Got blown away last night by Mark Dendy’s Labyrinth at The Abrons Arts Center. Mr Dendy deftly wove together Jungian archetype, cosmology, and the Theseus myth as a metaphor for individuation (with the inevitable encounters with madness along the way) wrapping it up with a powerful suggestion about the decline of patriarchy and the unstoppable and sometimes terrifying return of the feminine, organic principle. And all the while it never ceased to be wildly entertaining. This piece raises the bar for American independent theatre.
Heading this evening to Ensemble Studio Theatre’s EST/Sloan’s Fall Artist Cultivation Event “What Could Make A Great Play About Science!” It’s looking to be a great night! I’m hoping to get some valuable input for my new play about Kurt Gödel, the true nature of time, and the shift from scientific Platonism to positivism. Not an easy topic to tackle on my own, so I’m thrilled about this event!
My new play Medusa has been selected by the Stella Adler Studio of Acting to be part of the 2014 Harold Clurman Festival of the Arts. The reading will be part of an evening of ten minute plays confronting the environmental crisis and global violence against women. The event will take place Monday October 20th at 7 PM, directed by Stella Adler President and Artistic Director Tom Oppenheim.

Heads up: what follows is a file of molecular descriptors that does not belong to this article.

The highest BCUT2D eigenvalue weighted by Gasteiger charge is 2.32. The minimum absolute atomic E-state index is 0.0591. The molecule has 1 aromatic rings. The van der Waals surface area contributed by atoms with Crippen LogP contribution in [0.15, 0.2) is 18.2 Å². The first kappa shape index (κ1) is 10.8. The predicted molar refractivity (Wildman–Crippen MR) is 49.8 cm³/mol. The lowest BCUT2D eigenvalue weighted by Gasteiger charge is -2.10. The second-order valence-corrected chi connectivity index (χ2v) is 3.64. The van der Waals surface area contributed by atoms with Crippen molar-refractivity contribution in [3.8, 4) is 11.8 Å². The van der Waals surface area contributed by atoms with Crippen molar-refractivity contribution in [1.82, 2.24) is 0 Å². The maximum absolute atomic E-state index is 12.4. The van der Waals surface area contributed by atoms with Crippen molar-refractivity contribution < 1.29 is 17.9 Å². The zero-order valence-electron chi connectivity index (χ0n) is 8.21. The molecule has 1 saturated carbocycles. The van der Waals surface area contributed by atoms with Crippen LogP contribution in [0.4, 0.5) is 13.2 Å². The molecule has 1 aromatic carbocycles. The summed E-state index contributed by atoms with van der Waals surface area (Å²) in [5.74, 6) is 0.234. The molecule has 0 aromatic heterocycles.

I have to say I am thrilled to be taking part in such an extraordinary event!
“Medusa” is a play about what has been most feared for three thousand years: the powerful woman. But this principle is today reemerging. The play follows Medusa’s story from queen to monster to the terrifying harbinger of a new age.
Playwrights at the Grand has selected my new play, “The Oddity,” for a reading in Williamsburgh, Brooklyn. The reading will be directed by Chad Chenail, and will take place in the event space at The Grand Bar and Grill, this Wednesday October 8th, 7:30 PM. In addition, there will be a reading of Monica Giordano’s new play “Hand Grenades”, directed by Rebecca Cunningham. Please stop on by!
“The Oddity” is a play about a person labeled as schizophrenic, who becomes convinced that he has been misdiagnosed, based on a cultural misunderstanding of reality. Jessie proceeds to present us with a play within a play, as he struggles to communicate where he believes things went wrong. The play’s the thing, and it catches his psychiatrist so far off his guard that he feels compelled to tell us his own story, revealing his own struggle with madness and the terrible doubts this has given him about his profession.